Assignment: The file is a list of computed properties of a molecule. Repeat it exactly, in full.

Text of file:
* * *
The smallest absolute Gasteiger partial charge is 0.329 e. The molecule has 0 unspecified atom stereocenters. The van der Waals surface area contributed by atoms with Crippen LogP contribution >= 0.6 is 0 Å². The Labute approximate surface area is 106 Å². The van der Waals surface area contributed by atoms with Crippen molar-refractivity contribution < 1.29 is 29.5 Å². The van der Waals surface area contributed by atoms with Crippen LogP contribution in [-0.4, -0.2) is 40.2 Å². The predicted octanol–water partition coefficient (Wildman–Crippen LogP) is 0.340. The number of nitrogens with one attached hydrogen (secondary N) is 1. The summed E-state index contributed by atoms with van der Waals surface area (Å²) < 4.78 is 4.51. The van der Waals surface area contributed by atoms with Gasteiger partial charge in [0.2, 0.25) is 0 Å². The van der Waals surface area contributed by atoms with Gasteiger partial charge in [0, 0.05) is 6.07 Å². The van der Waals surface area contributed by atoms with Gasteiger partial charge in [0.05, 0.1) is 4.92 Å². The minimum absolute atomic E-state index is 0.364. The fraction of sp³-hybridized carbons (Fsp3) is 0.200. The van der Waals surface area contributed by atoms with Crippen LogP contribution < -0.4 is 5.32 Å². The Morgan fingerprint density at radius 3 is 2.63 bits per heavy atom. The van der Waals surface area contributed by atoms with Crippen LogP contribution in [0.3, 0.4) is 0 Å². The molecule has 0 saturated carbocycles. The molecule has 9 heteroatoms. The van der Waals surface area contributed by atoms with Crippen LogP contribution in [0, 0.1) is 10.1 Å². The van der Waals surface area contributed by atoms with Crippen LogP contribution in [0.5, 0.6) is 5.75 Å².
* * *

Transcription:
The smallest absolute Gasteiger partial charge is 0.329 e. The molecule has 0 unspecified atom stereocenters. The van der Waals surface area contributed by atoms with Crippen LogP contribution >= 0.6 is 0 Å². The Labute approximate surface area is 106 Å². The van der Waals surface area contributed by atoms with Crippen molar-refractivity contribution < 1.29 is 29.5 Å². The van der Waals surface area contributed by atoms with Crippen LogP contribution in [-0.4, -0.2) is 40.2 Å². The predicted octanol–water partition coefficient (Wildman–Crippen LogP) is 0.340. The number of nitrogens with one attached hydrogen (secondary N) is 1. The summed E-state index contributed by atoms with van der Waals surface area (Å²) < 4.78 is 4.51. The van der Waals surface area contributed by atoms with Gasteiger partial charge in [0.2, 0.25) is 0 Å². The van der Waals surface area contributed by atoms with Gasteiger partial charge in [0, 0.05) is 6.07 Å². The van der Waals surface area contributed by atoms with Gasteiger partial charge in [0.05, 0.1) is 4.92 Å². The minimum absolute atomic E-state index is 0.364. The fraction of sp³-hybridized carbons (Fsp3) is 0.200. The van der Waals surface area contributed by atoms with Crippen LogP contribution < -0.4 is 5.32 Å². The Morgan fingerprint density at radius 3 is 2.63 bits per heavy atom. The van der Waals surface area contributed by atoms with Crippen LogP contribution in [0.3, 0.4) is 0 Å². The molecule has 0 saturated carbocycles. The molecule has 9 heteroatoms. The van der Waals surface area contributed by atoms with Crippen LogP contribution in [0, 0.1) is 10.1 Å². The van der Waals surface area contributed by atoms with Crippen LogP contribution in [0.5, 0.6) is 5.75 Å².